Dow Chemical investors' message to management: PR campaign cannot gloss over suffering of 100,000 people in Bhopal with no acknowledgment of corporate responsibility

December 1, 2006: Press Release from Amnesty International USA

NEW YORK, December 1, 2006 – In the face of a new public relations campaign by Dow Chemical (NYSE:DOW) claiming the company is addressing global public health and water problems, Dow shareholders representing more than $278 million announced today that they have filed a resolution with the company requesting that it address outstanding issues resulting from the Union Carbide (UC) chemical facility explosion in Bhopal, India, on December 3, 1984. UC became a fully owned subsidiary of Dow in 2001. Pollution continues to contaminate drinking water, and combined with long term effects of the disaster, has led to serious health problems for more than 100,000 people. Filed by the New York City Pension Funds (NYCERS), the New York State Common Retirement Fund (NYSCRF), and Amnesty International USA, the resolution requests that Dow provide its shareholders with a description of any new steps taken by management to address social and environmental concerns of survivors of the UC disaster. Shareholders filing the resolution are not aware of any efforts by the company to address the issues in Bhopal and filed the resolution to assess whether the promises of the new PR program are being fulfilled in Bhopal.
In its Global Public Report, Dow reports $5.1 billion in sales from the Asia Pacific region. New York City Comptroller William C. Thompson, Jr., said, “We take our fiduciary responsibilities seriously, and often that requires us to look beyond the information that a company provides us. Dow has claimed for years that outstanding issues in Bhopal are not material to the company’s success, but the facts tell a different story. It is in the long-term interest of shareholders for Dow to address potential liabilities in Bhopal, rather than allow them to impact our company’s reputation and ability to expand into new markets.”
The Dow Chemical resolution on Bhopal was filed by Comptroller William C. Thompson, Jr., on behalf of The New York City Employees Retirement System, the New York City Teachers Retirement System, the New York City Fire Department Pension Fund, the New York City Police Pension Fund, and the New York City Board of Education Retirement System, with total assets of $96 billion. The New York State Common Retirement Fund’s total assets are $146 billion.
Shareholders will have the opportunity to vote on the Bhopal resolution at the Dow’s Annual Meeting in May 2007.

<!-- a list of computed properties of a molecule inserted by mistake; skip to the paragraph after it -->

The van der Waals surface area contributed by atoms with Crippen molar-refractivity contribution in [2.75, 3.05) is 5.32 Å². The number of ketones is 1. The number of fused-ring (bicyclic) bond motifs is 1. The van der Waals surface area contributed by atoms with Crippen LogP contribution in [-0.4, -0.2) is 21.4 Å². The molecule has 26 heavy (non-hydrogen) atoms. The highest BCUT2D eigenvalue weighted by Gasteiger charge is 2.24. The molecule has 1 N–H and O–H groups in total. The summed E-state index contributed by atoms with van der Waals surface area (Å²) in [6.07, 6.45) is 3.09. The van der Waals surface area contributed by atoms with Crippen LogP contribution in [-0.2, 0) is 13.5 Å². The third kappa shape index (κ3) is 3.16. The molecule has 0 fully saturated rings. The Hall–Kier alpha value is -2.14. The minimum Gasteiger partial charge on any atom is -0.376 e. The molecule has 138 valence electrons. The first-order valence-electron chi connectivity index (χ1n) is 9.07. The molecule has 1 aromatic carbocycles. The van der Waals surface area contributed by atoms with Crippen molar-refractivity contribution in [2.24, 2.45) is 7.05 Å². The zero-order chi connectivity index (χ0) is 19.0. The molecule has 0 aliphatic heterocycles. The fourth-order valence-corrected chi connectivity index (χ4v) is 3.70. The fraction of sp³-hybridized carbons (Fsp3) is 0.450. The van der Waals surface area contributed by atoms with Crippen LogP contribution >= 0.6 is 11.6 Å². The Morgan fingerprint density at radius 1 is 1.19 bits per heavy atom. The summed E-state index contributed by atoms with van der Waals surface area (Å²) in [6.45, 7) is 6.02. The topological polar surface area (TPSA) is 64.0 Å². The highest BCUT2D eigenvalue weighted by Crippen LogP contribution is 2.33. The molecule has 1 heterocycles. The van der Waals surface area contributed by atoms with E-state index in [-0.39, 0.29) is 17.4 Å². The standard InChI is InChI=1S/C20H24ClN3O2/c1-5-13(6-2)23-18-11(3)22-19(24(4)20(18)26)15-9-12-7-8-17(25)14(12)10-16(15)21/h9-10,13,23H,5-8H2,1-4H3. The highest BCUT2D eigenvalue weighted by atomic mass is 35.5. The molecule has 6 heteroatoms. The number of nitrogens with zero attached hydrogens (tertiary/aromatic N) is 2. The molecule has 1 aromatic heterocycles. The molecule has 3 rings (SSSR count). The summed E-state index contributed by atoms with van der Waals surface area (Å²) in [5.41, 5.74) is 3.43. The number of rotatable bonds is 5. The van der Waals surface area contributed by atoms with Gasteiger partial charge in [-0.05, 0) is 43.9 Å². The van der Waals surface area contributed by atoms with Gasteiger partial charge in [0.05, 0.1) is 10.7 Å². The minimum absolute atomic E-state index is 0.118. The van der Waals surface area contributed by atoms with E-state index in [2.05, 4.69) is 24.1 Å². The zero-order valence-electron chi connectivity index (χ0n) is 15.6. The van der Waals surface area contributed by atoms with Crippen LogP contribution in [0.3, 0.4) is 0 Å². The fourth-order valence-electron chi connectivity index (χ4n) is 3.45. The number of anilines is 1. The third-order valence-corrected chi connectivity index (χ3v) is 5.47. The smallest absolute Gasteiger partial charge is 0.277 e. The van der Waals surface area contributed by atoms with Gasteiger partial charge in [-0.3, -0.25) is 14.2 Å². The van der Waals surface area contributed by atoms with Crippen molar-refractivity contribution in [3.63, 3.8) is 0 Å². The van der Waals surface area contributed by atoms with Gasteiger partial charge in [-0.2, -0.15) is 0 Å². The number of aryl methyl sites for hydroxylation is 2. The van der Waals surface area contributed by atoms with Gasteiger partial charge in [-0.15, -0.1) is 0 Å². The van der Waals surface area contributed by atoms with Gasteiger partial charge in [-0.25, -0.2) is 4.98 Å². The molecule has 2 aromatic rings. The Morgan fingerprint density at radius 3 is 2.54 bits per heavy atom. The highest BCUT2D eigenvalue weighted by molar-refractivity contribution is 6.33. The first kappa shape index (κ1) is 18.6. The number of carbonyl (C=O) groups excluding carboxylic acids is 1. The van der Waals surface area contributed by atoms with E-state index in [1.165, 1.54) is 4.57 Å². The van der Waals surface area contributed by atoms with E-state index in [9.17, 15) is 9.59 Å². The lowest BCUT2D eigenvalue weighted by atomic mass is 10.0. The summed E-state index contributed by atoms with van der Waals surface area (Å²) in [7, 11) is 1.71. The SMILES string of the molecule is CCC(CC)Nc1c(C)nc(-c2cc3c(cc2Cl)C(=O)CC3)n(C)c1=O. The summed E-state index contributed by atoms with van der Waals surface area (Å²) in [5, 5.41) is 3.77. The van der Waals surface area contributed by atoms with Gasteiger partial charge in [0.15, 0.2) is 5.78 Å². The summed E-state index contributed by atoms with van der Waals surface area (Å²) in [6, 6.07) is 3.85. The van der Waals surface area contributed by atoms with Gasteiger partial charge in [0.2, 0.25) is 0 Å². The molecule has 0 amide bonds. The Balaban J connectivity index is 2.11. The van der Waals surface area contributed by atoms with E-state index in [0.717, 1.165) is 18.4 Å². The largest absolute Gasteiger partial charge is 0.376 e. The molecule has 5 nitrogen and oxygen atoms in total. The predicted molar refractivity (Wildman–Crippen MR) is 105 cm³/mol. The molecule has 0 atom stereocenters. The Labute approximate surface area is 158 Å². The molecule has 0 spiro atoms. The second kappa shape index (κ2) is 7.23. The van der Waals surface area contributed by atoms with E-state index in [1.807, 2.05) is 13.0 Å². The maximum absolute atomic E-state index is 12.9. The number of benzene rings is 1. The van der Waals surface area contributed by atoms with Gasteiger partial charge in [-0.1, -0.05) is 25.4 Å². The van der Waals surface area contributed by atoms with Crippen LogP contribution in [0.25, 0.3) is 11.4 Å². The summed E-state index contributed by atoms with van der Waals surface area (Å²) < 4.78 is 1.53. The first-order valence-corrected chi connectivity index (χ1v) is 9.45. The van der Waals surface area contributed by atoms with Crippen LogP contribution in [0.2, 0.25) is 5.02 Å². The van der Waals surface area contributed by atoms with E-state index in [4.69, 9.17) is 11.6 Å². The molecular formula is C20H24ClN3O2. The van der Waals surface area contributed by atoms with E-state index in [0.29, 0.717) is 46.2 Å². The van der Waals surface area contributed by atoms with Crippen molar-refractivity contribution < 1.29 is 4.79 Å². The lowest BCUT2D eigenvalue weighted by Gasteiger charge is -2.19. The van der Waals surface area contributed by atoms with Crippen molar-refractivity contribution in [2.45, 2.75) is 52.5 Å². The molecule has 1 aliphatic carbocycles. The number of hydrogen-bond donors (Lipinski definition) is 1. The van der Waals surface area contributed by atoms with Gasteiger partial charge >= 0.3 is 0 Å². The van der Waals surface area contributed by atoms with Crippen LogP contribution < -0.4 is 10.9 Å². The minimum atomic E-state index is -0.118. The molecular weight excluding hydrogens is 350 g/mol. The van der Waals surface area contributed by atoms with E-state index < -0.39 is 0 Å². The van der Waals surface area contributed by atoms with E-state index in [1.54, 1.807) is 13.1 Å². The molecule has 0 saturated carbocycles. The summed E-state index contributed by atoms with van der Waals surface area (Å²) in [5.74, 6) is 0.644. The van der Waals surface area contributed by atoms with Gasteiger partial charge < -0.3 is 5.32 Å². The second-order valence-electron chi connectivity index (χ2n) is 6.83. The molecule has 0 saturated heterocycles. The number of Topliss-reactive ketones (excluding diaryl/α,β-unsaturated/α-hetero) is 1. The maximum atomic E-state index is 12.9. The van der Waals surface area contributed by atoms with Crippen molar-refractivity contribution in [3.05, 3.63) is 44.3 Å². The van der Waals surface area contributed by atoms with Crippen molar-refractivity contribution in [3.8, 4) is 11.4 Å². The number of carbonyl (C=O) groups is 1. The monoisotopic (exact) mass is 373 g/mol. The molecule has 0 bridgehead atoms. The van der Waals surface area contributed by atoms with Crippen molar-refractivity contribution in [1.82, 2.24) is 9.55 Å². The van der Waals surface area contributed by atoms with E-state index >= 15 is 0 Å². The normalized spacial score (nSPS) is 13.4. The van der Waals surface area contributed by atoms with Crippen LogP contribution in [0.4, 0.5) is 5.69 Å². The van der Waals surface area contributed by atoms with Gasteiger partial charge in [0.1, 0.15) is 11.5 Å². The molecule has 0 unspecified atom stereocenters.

Earlier this year, Dow committed more than $30 million to a global public relations campaign – coined “The Human Element” – asserting the company’s engagement and accountability for public health and clean water around the world. Yet in Bhopal, arguably Dow’s worst legacy issue, the company still refuses to release the makeup of chemical compounds that poisoned people 22 years ago and has not addressed water contamination associated with the factory site.
According to Dow’s own statements, the ad campaign will expand beyond paid media, and will include outreach to policy leaders, NGOs, and Dow communities. This included a recent presentation to leaders at the United Nations, where CEO Andrew Liveris pledged to create clean water supplies around the world, saying, “… more than a billion people are in peril every day because they do not have enough water or the water they have is unhealthy. Lack of clean water is the single largest cause of disease in the world and more than 4,500 children die each day because of it.”
But the company’s outreach has not included Amnesty International – the world’s largest human rights organization – despite repeated attempts by the organization to engage the company since the release of the 2004 report, “Clouds of Injustice: Bhopal Disaster 20 years on.” The Amnesty International report explicitly describes the serious human rights abuses continuing to this day in Bhopal and the responsibilities of Dow to address them. The communities in Bhopal have not heard from Dow either – not since a meeting several years ago where according to survivors present, they were told simply, “We can’t help you.”
“That Dow has been denying responsibility for Bhopal for more than two decades is despicable. But the hypocrisy of the company’s new ’Human Element’ ad campaign represents a new low,” said Amy O’Meara of the Business and Human Rights Program of Amnesty International USA. “Dow/UC should use the millions they are spending on public relations to address the human rights problems around the world that the company is responsible for. A priority should be to clean up the water that their own subsidiary polluted.”
In addition to the contamination that remains in Bhopal, numerous legal issues from the Bhopal disaster are unresolved. Due to its refusal to appear in a criminal case, Union Carbide has the status of a fugitive from justice in India. As a fully owned subsidiary, these liabilities now fall to Dow. According to shareholders backing the resolution, the company needs to match the sentiment of the “Human Element” campaign with real action in Bhopal, or the potential liability it faces is likely to increase.
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